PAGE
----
Faith checking out the new boxes

I couldn’t leave the boys out, so I made them an 18×48″ box that will hold a full bale of hay that they can share.


The boys’ box. The green hook-over buckets are for salt; right after this photo was taken, the box was moved out from under them.

So now the big girls’ hay is out of Piper’s reach… How do I feed her where the big girls can’t get to it?

My barn is a 24ft x 36ft glorified run-in with a large overhang, enclosed on three sides from the wind. I have three open-front stalls along the back wall of the barn. They have solid four-foot walls separating them. Two are open, and one is closed off with a gate.

barn layout.JPG

The “storage stall” is just like the other two stalls along the back of the barn – it just has a gate on it. I keep a few things in there and use it for fuzzbutts that need enclosed because of injury, illness, etc. I decided to use that first stall for Piper. I removed the gate, organized the stuff I store in there along one side, gated that off, and put a bar across the stall opening at a height that Piper can just barely walk under (36″). The bar is right at chest height for the big girls, and they won’t mess with it; the boys definitely would, but the girls are pretty much saints (hallelujah).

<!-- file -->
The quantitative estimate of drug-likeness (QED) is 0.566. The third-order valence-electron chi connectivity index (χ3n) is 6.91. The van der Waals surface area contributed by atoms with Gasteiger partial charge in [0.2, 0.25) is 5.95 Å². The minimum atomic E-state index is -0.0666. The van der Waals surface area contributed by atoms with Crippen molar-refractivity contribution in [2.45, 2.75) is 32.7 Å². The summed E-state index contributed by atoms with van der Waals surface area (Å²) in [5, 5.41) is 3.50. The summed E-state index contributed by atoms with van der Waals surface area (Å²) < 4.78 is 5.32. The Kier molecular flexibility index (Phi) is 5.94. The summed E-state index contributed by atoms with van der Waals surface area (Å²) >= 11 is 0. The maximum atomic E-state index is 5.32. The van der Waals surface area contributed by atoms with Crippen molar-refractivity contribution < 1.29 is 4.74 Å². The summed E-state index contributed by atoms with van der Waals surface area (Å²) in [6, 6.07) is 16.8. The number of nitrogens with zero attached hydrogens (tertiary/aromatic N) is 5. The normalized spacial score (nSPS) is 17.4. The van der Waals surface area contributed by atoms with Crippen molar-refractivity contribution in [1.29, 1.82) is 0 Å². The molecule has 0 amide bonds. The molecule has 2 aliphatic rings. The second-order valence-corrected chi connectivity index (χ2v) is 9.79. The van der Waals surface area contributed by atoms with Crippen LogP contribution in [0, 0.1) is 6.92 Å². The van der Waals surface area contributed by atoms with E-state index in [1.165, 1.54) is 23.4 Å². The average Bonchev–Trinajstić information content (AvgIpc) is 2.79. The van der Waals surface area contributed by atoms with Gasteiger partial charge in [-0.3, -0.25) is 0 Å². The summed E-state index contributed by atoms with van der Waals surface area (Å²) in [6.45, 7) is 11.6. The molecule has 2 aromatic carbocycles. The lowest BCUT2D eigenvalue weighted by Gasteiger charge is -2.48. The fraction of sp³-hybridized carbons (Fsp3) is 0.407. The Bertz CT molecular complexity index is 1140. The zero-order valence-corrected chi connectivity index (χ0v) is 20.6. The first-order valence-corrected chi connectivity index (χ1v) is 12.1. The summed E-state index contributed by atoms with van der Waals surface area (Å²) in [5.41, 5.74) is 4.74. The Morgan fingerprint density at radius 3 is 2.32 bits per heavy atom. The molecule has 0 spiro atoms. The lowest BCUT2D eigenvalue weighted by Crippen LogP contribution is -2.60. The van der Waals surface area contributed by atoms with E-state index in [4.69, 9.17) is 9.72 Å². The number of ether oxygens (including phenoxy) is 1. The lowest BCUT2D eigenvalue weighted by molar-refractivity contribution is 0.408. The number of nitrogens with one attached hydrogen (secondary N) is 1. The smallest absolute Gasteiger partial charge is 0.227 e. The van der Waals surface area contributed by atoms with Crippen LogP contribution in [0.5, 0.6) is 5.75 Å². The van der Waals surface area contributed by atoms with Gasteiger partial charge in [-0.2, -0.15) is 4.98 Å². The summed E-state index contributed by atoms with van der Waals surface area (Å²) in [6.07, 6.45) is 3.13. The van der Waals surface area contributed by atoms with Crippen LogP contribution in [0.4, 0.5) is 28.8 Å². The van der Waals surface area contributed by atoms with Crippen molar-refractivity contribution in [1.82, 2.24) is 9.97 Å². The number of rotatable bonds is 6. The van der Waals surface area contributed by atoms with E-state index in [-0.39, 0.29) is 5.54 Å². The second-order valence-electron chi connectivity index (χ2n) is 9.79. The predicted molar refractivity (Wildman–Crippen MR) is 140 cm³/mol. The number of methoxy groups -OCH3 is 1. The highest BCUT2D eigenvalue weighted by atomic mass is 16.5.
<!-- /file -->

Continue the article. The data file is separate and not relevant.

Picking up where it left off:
I feed Piper her hay in a small mesh hay net as well, but this net has smaller holes than the big kids’ – 1 inch across. This size is ideal for minis and fast-eaters, and she is both. Hay nets are notorious for being infuriating to load with hay. It’s hard to keep them open and wrangle the hay in by yourself, so I built a PVC frame for the net so I can just drop her hay in; she’s too short to reach over the frame and get at the hay (sorry, kid). I thought about making her her own hay box, but since she paws, I didn’t want to risk her getting caught up in the empty net if she gets frustrated when she runs out of hay.


I’m hoping her hay will last until at least mid-morning. She will likely spend the rest of her day after she runs out foraging around the big girls’ boxes for dropped hay. I hung the net far enough in the stall that the big girls won’t be tempted to reach over the bar to get to it, but not far enough so that she feels isolated back in the corner.

So far, so good. We will see how they all work out over the winter!

Questions? Let us know!


I’ve been using these boxes for three weeks now, and I had to make a change. Piper got really good at hooking her nose over the edge and tipping the boxes over, even when I had them tied to the wall! Smart little shit! So I found a couple more pallets at work and screwed them to the bottom of the boxes’ legs. This makes them about 5 inches taller and makes them harder to tip over.